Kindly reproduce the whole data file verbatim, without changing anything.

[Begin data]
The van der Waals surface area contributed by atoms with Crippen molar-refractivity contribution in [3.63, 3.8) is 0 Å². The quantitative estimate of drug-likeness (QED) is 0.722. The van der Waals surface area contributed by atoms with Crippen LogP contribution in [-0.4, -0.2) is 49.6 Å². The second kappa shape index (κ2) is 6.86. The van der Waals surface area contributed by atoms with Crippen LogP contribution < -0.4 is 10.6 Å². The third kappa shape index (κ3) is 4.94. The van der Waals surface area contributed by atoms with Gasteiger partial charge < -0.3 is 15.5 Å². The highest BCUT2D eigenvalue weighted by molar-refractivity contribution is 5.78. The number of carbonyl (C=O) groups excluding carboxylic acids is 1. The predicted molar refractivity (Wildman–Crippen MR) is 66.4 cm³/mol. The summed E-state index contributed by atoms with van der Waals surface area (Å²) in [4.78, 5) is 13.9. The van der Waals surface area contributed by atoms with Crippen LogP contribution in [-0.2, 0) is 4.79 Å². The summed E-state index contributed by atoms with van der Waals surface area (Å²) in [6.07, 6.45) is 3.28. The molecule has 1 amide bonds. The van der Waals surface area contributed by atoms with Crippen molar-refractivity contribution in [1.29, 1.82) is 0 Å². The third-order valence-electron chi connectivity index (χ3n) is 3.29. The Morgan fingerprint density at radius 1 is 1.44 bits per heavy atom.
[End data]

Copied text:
The van der Waals surface area contributed by atoms with Crippen molar-refractivity contribution in [3.63, 3.8) is 0 Å². The quantitative estimate of drug-likeness (QED) is 0.722. The van der Waals surface area contributed by atoms with Crippen LogP contribution in [-0.4, -0.2) is 49.6 Å². The second kappa shape index (κ2) is 6.86. The van der Waals surface area contributed by atoms with Crippen LogP contribution < -0.4 is 10.6 Å². The third kappa shape index (κ3) is 4.94. The van der Waals surface area contributed by atoms with Gasteiger partial charge < -0.3 is 15.5 Å². The highest BCUT2D eigenvalue weighted by molar-refractivity contribution is 5.78. The number of carbonyl (C=O) groups excluding carboxylic acids is 1. The predicted molar refractivity (Wildman–Crippen MR) is 66.4 cm³/mol. The summed E-state index contributed by atoms with van der Waals surface area (Å²) in [4.78, 5) is 13.9. The van der Waals surface area contributed by atoms with Crippen LogP contribution in [-0.2, 0) is 4.79 Å². The summed E-state index contributed by atoms with van der Waals surface area (Å²) in [6.07, 6.45) is 3.28. The molecule has 1 amide bonds. The van der Waals surface area contributed by atoms with Crippen molar-refractivity contribution in [1.29, 1.82) is 0 Å². The third-order valence-electron chi connectivity index (χ3n) is 3.29. The Morgan fingerprint density at radius 1 is 1.44 bits per heavy atom.